Emma Cocker is a writer-artist based in Sheffield and Associate Professor in Fine Art, Nottingham Trent University. Emma's research focuses on artistic processes and practices, and the performing of ‘thinking-in-action’ therein. Her practice unfolds restlessly along the threshold between writing/art, including experimental, performative and collaborative approaches, alongside a mode of ‘contiguous writing’ — a way of writing-with that seeks to touch upon rather than being explicitly about. Her writing is published in Failure, 2010; Stillness in a Mobile World, 2010; Drawing a Hypothesis: Figures of Thought, 2011; Hyperdrawing: Beyond the Lines of Contemporary Art, 2012; Reading/Feeling, 2013; On Not Knowing: How Artists Think, 2013; Choreo-graphic Figures: Deviations from the Line, 2017; The Creative Critic: Writing as/about Practice, and the solo collection, The Yes of the No, 2016. More recently, Emma trained to be a qualified yoga teacher, interested in how a heightened awareness of the body and breath, alongside meditation and attention practices, might be integrated into art-writing, artistic practice, pedagogy and research.

Research event: Autotelic / Towards Play


Earlier in July I participated in Summer Lodge, an annual 2-week long residency taking place in the fine art studios at Nottingham Trent University. As part of this, I provided a contextual framework for the Lodge symposium which this year focused on the provocation 'Autotelic / Towards Play'.  

Autotelic / Towards Play
Summer Lodge symposium
Friday 6 July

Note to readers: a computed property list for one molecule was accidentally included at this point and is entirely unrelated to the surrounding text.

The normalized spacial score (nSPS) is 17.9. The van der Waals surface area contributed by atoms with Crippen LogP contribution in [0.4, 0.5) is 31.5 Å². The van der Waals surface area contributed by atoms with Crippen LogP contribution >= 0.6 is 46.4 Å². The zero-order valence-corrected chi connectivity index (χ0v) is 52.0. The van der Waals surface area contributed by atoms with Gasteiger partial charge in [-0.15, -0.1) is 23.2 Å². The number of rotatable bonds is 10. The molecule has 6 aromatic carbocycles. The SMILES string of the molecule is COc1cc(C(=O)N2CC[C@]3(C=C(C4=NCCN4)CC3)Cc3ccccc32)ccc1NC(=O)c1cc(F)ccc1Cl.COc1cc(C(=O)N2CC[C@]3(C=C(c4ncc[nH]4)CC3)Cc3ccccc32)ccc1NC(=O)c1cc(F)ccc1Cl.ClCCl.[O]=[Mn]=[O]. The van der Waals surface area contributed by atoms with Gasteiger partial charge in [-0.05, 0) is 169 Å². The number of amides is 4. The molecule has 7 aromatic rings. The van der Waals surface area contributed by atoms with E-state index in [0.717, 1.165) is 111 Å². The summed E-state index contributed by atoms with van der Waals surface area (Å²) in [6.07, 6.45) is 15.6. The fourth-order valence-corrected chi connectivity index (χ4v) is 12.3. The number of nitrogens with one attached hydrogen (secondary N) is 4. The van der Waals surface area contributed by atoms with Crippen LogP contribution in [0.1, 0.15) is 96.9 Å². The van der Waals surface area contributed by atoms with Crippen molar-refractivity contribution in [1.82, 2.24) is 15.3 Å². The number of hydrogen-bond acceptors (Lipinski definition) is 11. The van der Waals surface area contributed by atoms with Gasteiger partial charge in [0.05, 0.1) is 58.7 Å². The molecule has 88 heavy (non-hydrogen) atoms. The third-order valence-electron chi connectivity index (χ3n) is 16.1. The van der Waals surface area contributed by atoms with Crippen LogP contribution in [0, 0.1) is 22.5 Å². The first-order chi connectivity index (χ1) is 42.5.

Telos – with its etymological origins in the Greek télos (end), téleios (perfected) and teleîn (fulfillment) – refers to an ultimate object or aim, a specific end or purpose. In teleological terms, the value of action is essentially goal-oriented, determined in relation to achievement and attainment, the event of completion, of reaching the designed destination or target. Alternatively, autotelic (autos, ‘self’ and telos, ‘goal’) refers to an activity or a creative work that has an end or purpose in itself. Autotelic activities refuse the goal-oriented, reward-driven, outcome-motivated tendencies of contemporary culture. However, neither are they pitched in antagonistic relation to the idea of a goal or end: they are not against telos as such. Instead, autotelic activity has intrinsic meaning or purpose – internal to it, emerging through it – where the sense of its worth or value is not established or measured according to external criteria. Towards play: for this has no end or purpose other than itself, nor does ‘being in the zone’ - those ‘flow states’ of total absorption or immersion where action and awareness merge. Rather than choosing between outcome or open-ended activity, between process and product, an autotelic practice playfully navigates the spaces in-between, refusing the binary of either/or.

This year’s Summer Lodge symposium takes up the provocation Autotelic / Towards Play to explore ideas around playfulness and experimentation, immersion and absorption, inviting reflection on the intrinsic and extrinsic motivations at play within artistic practice, on striking the balance between working towards resolution whilst leaving things open.